Breathe Deep
Breathe freely, deeply.

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Breathe Deep


Breath is essential to all life. The eucalyptus in YOGI TEA® Breathe Deep gives us the impression that our whole chest is opening from within, allowing prana to expand deeper inside us. We can breathe again. Thyme and basil combined with warming cinnamon and ginger stimulate and add delicious flavour. The essence of this tea is: ‘Breathing is life’.
eucalyptus*, liquorice*, ginger*, basil*, cardamom*, cinnamon*, mullein*, alfalfa*, fennel*, thyme*, elecampane*, vanilla extract*, cloves*, black pepper*, vanilla beans*

Ayurvedic information

Ayurvedic information
Reduce
Neutral
Elevate
Vata
10%
Pitta
100%
Kapha
10%

Yoga Pose - Easy Yoga to Open the Lungs

Additional Information

* Certified organic

Ingredients

eucalyptus

Eucalyptus

The name eucalyptus is a generic term for more than 600 different types of trees and shrubs. We use the aromatic leaves of the eucalyptus globulus, a tree native to Australia, which grows up to 60 metres in height. They taste refreshingly aromatic and slightly bitter.
basil

Basil

Basil, which was referred to by the Ancient Greeks as the ‘king of herbs’, first arrived in northern Europe in the 12th century. It has a wonderfully aromatic flavour, which is perfect for Mediterranean cooking as well as in freshly brewed tea.
thyme

Thyme

Thyme belongs to the labiate family and has been treasured by people for thousands of years as a herb and medicinal plant. It mainly grows around the Mediterranean and features a hearty, gentle aromatic aroma. In 2006, thyme was selected as the Medicinal Plant of the Year due to its nutritious properties.
liquorice

Liquorice

Liquorice has been used since ancient times for its medicinal properties and is one of the 50 basic herbs used in traditional Chinese medicine (TCM). It is around 50 times sweeter than sugar and tastes mild, sweet, bitter and aromatic. Liquorice was selected as the Medicinal Plant of the Year in 2012 due to its valuable nutrients.
ginger

Ginger

Ginger has been used in the Far East for more than 3,000 years as a condiment and medicinal plant. It has a fruity-tart taste and contains essential oils and important minerals as well as various vitamins.
cardamom

Cardamom

Cardamom has been one of the most popular spices in the Asian and Arabian regions for thousands of years. Its delicate, sweet yet sharp aroma means that it is perfect for use in numerous dishes – from spicy curries to aromatic Christmas baked goods. Thanks to its essential oils and other important nutrients, cardamom is one of the oldest healing plants in the world.
cinnamon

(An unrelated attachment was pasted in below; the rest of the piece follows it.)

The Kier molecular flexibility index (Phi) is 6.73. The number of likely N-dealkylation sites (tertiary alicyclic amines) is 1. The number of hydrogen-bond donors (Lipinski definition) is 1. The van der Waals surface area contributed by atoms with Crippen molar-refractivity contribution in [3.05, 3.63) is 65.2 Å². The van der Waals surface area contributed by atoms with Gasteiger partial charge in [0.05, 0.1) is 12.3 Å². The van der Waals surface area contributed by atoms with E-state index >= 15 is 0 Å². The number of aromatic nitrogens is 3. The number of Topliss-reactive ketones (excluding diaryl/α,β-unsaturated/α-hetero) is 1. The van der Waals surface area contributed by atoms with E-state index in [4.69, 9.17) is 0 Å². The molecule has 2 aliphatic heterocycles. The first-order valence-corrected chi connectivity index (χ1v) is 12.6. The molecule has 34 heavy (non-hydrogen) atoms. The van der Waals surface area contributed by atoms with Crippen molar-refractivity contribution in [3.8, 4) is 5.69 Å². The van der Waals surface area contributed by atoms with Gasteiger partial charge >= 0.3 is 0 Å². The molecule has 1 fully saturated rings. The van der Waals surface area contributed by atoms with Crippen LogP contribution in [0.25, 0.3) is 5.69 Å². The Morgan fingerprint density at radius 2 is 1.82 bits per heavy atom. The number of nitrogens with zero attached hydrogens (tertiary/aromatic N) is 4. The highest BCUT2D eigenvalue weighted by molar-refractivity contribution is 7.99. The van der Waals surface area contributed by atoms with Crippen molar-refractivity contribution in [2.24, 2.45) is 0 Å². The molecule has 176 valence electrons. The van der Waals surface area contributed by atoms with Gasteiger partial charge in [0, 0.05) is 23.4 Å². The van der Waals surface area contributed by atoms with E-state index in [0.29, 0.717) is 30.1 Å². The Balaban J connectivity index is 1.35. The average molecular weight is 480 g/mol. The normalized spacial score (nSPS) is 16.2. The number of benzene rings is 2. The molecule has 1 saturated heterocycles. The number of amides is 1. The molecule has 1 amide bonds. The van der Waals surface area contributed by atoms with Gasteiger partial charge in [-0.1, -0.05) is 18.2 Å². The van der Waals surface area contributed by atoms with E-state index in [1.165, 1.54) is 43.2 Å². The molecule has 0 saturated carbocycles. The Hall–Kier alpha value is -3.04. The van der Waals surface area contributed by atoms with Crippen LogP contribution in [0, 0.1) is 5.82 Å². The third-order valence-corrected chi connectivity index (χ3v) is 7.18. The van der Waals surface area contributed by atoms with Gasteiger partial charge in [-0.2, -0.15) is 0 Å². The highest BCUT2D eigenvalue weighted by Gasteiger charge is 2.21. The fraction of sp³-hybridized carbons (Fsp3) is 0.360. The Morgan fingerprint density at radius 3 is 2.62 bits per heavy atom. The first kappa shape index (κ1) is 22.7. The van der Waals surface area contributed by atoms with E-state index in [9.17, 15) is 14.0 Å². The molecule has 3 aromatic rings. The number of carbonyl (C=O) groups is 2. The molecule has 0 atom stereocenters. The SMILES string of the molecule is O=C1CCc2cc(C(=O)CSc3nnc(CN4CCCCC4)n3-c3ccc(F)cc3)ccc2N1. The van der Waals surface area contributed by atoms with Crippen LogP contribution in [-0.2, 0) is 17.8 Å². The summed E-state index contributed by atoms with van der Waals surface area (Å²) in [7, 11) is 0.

Cinnamon

Cinnamon is one of the most expensive herbs in the world and is thought to have been used in China around 3,000 B.C. as a herb and medicinal plant. Cinnamon is extracted from the bark of the cinnamon tree. It tastes aromatic and sweet, and contains nutritious tannins as well as valuable essential oils.

Mullein

Not only its external properties, but also the internal ones, give mullein a truly majestic appearance. It grows upright up to two metres in height and produces bright yellow, mildly aromatic-tasting flowers. In 1999, mullein was voted the Medicinal Plant of the Year.

Alfalfa

From the Arabic translation, meaning “father of all foods”, Alfalfa has been cherished for thousands of years due to its nutritious properties. In addition to proteins, minerals and micronutrients, the seeds of this plant that we know as ‘Lucerne’ contain multiple vitamins, such as E, K, B6 and D. Alfalfa has a subtle, nutty flavour and a spicy, aromatic quality.
fennel

Fennel

Fennel is considered one of the oldest medicinal plants. It belongs to the umbellifereae family and has been popular worldwide for many thousands of years due to its intense aroma. Fennel has a sweet yet spicy taste, somewhat reminiscent of aniseed.

Elecampane

Originating from Asia, Inula could once be found in every cottage garden. As early as the 4th century, the Roman chef Apicius wrote in his recipe collection ‘De re coquinaria’ that every household should possess this plant: “So that nothing is missing from the flavours.” Inula belongs to the daisy family and grows well in damp meadows and fields. Its aromatic roots taste slightly bitter and emit a pleasant scent.
vanilla beans

Vanilla

The ‘queen of spices’ is one of the most popular aromas in the world. It belongs to the Orchidaceae family and is native to Mexico and Central America. Its delicate flavour and extensive production process make real vanilla a particularly valuable spice and medicinal plant.
cloves

Cloves

Cloves are the flower buds of the clove tree and are mainly used in our part of the world as a spice in foods such as Lebkuchen (gingerbread) or red cabbage. They belong to the Myrtaceae family and have an intense, spicy aroma, which led to them even being weighed up with gold in ancient China and Egypt.
black pepper

Black pepper

Black pepper, known as the ‘King of Spices’ nowadays is one of the most important spices in the world, together with salt. It originates from the Malabar coast of India and it has an intensive spicy flavour, ranging from mildly spicy to spicy. Ancient traditional medicine of Ayurveda recommends black pepper not only for its spiciness, but also for its valuable properties as a medicinal plant.

Find out more about our herbs and spices...

Breathe Deep

Brewing Suggestions

Pour 250 ml of freshly boiled water over the teabag. Allow to infuse for 5 to 6 minutes - or longer for a stronger flavour.

  • 250 ml 100°C
  • 5-6 Min
  • Enjoy